The Head at the high school has been appointed CEO – overall Head – at our fairly new Multi-Academy Trust from September, so Yagnub needs a new Headteacher. Three candidates are shortlisted and they were each giving a ten minute presentation online today. That must have been so difficult, knowing that dozens of people – staff members and governors – were watching, but were silent and invisible. There was a feedback form and I filled it in and sent it. Good wishes to all of them – I did have a 1-3 list and comments and I’ll be interested to find out the result in a week or so, when interviews have been completed. I’m not interviewing so I have no more input, which is a good thing. I’ve let go of stuff like that.

Z fails to draw part 13 – Z fails slightly better

I drew the cat picture upside-down. The angular face was better but the neck was far too wide and actually she did look rather like a gorilla. I drew it again, right way up. I still had the knack of the face, more or less, but the neck was too narrow and her body looked rather like the flamingo croquet mallets in Alice in Wonderland.

I sighed and took stock. What I really wanted to do was get the head right, so I thought I’d try that. I cropped the photo and had another go. Here you are.

Starting at the top, the ear is too wide. It was my second attempt; first time the ear was too narrow. The angle isn’t dreadful, though.

The shape of the face isn’t dreadful. I don’t know how to do that lovely little light on her eye. Her eye bulges and she has a Homer Simpson side-eye. I can improve the bulge but I don’t know how to get the eyeball right.

Between the eye and the nose, it’s slightly more angular than it should be but I’m not too unhappy. The chin is a bit fat underneath. Considering it’s fur and I don’t know how to portray fur, I’m not too miserable about the shading. No idea about whiskers either, but I had a go and there is an impression of whiskers.

Improving. I need to do a grid. I could more or less manage the proportions here but anything bigger was so difficult. Betty said that her pupils counted the squares and they aren’t supposed to, so she banned them, but I am sure I wouldn’t count the squares and I need them, at least at this stage. Is there an easier way than measuring every damn page and painstakingly marking it?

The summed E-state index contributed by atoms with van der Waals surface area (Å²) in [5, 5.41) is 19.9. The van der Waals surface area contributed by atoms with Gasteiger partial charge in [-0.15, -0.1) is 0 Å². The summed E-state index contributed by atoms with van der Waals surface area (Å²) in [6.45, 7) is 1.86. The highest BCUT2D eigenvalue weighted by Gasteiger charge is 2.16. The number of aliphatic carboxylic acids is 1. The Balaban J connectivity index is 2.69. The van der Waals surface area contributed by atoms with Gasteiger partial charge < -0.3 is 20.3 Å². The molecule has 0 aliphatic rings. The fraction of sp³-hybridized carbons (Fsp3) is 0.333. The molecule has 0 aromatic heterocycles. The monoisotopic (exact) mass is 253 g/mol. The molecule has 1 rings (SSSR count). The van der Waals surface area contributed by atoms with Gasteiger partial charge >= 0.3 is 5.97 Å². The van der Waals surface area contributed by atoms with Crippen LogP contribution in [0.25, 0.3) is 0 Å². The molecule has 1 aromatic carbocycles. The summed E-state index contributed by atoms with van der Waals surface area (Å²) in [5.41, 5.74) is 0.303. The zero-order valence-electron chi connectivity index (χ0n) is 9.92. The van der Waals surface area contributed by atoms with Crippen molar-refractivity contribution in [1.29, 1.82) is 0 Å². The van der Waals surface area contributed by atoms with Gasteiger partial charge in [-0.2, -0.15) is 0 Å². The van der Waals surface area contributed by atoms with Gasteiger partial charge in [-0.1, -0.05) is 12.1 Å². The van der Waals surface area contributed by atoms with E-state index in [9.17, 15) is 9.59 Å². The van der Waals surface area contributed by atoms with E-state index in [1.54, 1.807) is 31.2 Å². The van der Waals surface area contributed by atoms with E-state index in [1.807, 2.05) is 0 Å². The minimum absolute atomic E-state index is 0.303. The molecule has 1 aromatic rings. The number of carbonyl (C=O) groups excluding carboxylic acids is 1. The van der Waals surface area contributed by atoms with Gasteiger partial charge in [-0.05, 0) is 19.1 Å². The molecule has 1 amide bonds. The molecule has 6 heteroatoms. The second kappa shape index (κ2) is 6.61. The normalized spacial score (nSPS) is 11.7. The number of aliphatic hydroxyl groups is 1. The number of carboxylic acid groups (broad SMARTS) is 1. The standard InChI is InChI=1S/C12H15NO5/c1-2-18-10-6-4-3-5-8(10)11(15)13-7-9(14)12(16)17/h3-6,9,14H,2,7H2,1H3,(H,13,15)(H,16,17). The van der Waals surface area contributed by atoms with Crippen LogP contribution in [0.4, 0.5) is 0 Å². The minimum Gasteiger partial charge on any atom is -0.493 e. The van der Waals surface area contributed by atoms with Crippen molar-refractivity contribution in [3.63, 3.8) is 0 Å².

I almost got the nose right and I’m quite pleased with the shading, considering I have no idea what I’m doing with it. But I think I need a break from the cat.

Z feathers Wink’s nest

A week on from his first vaccination, Tim has had no side effects at all, not even tenderness where the needle went in. Eleven weeks until his second, which will probably be about the time I get my first dose. Ho hum. I suppose I should start getting the greenhouse ready for seed sowing, in case we’re stuck here for months.

On an entirely different subject, being reminded because I helped Wink change the bedclothes today, I can recommend a duvet under the bottom sheet if you have aches and pains. I discovered this 37 years ago when, pregnant with Ro, I had bad backache. A decade later, I suggested it to my mother when she was laid up for a week or two – and then I completely forgot about it until Wink mentioned she was waking up uncomfortable in bed, a week or two before her op. It sprang back into my mind, I went and found a single duvet and cover and made the bed with it in place. She says it feels lovely and that’s what I remember – like a feather bed but firm underneath, so you’re supported.

Nothing else, darlings, It’s quite hard to think of things to blog about when nothing is happening (the carpet has dried out nicely, by the way) and I haven’t done any drawing today because I’ve been cooking and lazing.

Zoye’s Fludde

I’ve got a few pot plants in the cloakroom on the windowsill. They’re all succulents and they don’t get watered very often, so the compost gets too dry to soak up water. Yesterday afternoon, I popped them in the washbasin, put in the plug and added a little water and left them for half an hour or so.

I forgot, of course. And it wouldn’t have mattered except for two things. The tap drips just a little bit. And the overflow isn’t connected to anything.

It’s a lovely Edwardian washbasin, which we bought from people we knew when we lived at our last house – they bought an old house and modernised it considerably, selling off all the original features. It’s painted and glazed, but it’s fragile. Trying to stop the tap dripping cracked the china slightly, so we daren’t try any more. You can stop it dripping with care but evidently i didn’t. Soooo – when I went in after lunch, the basin overflow had released a whole lot of water onto the carpet. Luckily, I have a good carpet cleaner – it’s like a big upright vacuum cleaner, with two reservoirs; one for clean water plus soap and the other for sucking up water from the carpet. The next hour was spent sucking up that water. It was probably not the best idea to fill the clean reservoir too, thinking that I might as well wash the carpet while I was at it – when I realised just how much water there was, I washed the hall carpet instead – but at least it was a lot quicker than using all the towels in the house. I couldn’t remember how to use the hose attachment with the small nozzle, so couldn’t suck up the water behind the toilet pan and there’s newspaper and bathmats there, but most of it has been done.

Knackered now, frankly, and it’s only half past nine. This sort of nonsense takes it out of a Z.